DEparture Lounge is Derby’s pre-Ed fringe theatre festival of new work, artist development, and conversation. Tied with In Good Company – the East Midlands programme for professional artistic development, the festival is in its third year and keeps growing year on year. And the programme is gorgeous.
I picked up my festival pass, checked what time everything kicked off and headed into Derby’s Eagle Market for a coffee. Coffee bought, I hovered awkwardly, waiting while a group of folk left their table. As I move past them, one of them, an elderly woman, turns to me, taps the table and says ‘We saved this just for you.’
Isn’t that lovely? Isn’t Derby great?
DEparture Lounge, as a festival, is doing something important. Initially a platform for shows from the region who were Edinburgh-bound to present a preview, the festival has kept that core and added to it workshops, talks, street performance and site-specific work. This year, Derby Theatre has been transformed, with the car park turned into ‘Derbados’ – the festival beach; the main auditorium has become the ‘Garden Stage’; the bar area has live music. Over the weekend, there are 6 workshops, 10 performances, 4 sharings, a scratch night, breakfast AND a picnic.
Every time I look at Derby, it seems their artistic ethos is to constantly outdo themselves. And they’re doing that.
Blind Man’s Song – Theatre Re
Blind Man’s Song is a wordless piece of musical dance theatre. Which sounds limiting but there’s that old consequence of picking specific restrictions when making a piece which generates work with a fragile complexity. The narrative unfolds almost straightforwardly, of a chance encounter on a train platform, blossoming into romance. The framing device, however, of the blind man alone in his room with a bed, piano and violin (and loop pedal) complicates the context. A pair of masked figures dance around him, and a story unfolds that could equally be remembered, imagined, or a combination of the two.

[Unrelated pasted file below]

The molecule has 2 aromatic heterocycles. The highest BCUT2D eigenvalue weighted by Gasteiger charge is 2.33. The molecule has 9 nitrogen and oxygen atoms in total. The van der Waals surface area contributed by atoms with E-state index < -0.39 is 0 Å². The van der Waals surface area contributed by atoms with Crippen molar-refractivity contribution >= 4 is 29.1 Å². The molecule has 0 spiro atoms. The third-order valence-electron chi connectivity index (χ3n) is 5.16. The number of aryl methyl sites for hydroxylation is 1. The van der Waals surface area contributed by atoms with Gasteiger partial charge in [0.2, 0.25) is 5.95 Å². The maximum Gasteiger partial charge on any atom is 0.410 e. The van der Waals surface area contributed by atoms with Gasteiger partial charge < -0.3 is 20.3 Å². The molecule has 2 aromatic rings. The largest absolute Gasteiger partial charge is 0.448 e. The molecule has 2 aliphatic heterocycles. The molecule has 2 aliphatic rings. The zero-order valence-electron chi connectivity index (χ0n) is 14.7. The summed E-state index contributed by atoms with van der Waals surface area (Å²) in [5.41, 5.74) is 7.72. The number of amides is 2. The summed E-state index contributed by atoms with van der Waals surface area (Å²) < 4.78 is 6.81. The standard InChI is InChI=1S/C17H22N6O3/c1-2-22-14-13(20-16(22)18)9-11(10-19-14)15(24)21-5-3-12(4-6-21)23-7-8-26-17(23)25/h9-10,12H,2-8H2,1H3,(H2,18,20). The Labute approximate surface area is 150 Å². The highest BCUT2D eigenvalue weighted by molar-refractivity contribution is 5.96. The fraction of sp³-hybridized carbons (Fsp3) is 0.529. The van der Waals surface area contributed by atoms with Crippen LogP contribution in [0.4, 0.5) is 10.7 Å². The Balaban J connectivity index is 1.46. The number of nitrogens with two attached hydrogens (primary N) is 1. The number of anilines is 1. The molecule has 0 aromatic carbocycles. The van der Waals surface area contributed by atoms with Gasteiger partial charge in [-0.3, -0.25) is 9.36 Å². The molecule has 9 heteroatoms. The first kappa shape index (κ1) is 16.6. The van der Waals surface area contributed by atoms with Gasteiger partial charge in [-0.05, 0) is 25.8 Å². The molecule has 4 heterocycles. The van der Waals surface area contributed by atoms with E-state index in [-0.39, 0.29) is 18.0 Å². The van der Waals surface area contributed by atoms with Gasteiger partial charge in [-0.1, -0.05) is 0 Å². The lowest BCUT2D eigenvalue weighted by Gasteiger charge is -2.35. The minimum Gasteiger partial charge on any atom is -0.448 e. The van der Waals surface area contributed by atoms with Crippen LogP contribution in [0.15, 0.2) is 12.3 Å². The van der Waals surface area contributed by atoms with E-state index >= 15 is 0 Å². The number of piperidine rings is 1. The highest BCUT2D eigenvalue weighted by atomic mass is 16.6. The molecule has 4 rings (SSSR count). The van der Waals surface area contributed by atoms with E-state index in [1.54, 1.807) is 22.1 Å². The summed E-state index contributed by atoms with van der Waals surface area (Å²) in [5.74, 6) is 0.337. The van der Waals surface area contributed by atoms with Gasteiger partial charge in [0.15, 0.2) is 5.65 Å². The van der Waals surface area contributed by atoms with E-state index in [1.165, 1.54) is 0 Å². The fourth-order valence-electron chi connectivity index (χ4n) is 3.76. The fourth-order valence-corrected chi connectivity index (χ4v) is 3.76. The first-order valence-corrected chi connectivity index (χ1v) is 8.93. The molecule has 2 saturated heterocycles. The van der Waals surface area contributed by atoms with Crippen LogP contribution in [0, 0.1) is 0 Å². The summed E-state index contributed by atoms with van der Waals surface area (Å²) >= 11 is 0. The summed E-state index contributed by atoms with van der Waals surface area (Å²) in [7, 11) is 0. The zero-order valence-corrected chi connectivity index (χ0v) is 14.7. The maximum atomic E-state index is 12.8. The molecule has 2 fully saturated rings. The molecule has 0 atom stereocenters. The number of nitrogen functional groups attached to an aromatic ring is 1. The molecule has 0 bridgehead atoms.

Aesthetically, Blind Man’s Song comes across like some kind of German Expressionist Brief Encounter, directed by Storm Thorgerson. It’s a confident piece, and it establishes and utilises its performance language well – repetitive musical motifs spiral and drag the dancers about the stage; moments of intervention between the blind man and his own fantasies explore the tension between reality, dream and false memories. It’s tragic, romantic, and very simply and cleverly communicated.
Blind Man’s Song plays at the Edinburgh Fringe at the Pleasance Theatre, Aug 6th – 30th.
Western? – Sleeping Trees
Western? very much feels like the result of three blokes getting drunk and having a wild west film marathon, then getting some more drunk, watching some surreal British comedy, possibly getting high, then ringing up their mate who’s in a band to get him in on the action. So obviously it’s ludicrously good fun. And the band are fantastic. In terms of content, what we’re presented with is a long and thoroughly goofy pastiche of ‘The Western’.
The three performers kick the show off with a musical number, which there are far too few of in this piece, and by the show’s end are dripping with sweat. This show is fast, energetic and clearly exhausting (each performer plays multiple characters – I lost count how many). It’s not cerebral, and nor is it trying to be, it’s great fun, loose (the performers corpse multiple times and it’s great), and everyone has a daft time.
Sleeping Trees are performing Western? and Mafia? (which I’m assuming is similar silliness in a different genre) at the Edinburgh Fringe at the Pleasance Two – Pleasance Courtyard, Aug 5th – 22nd.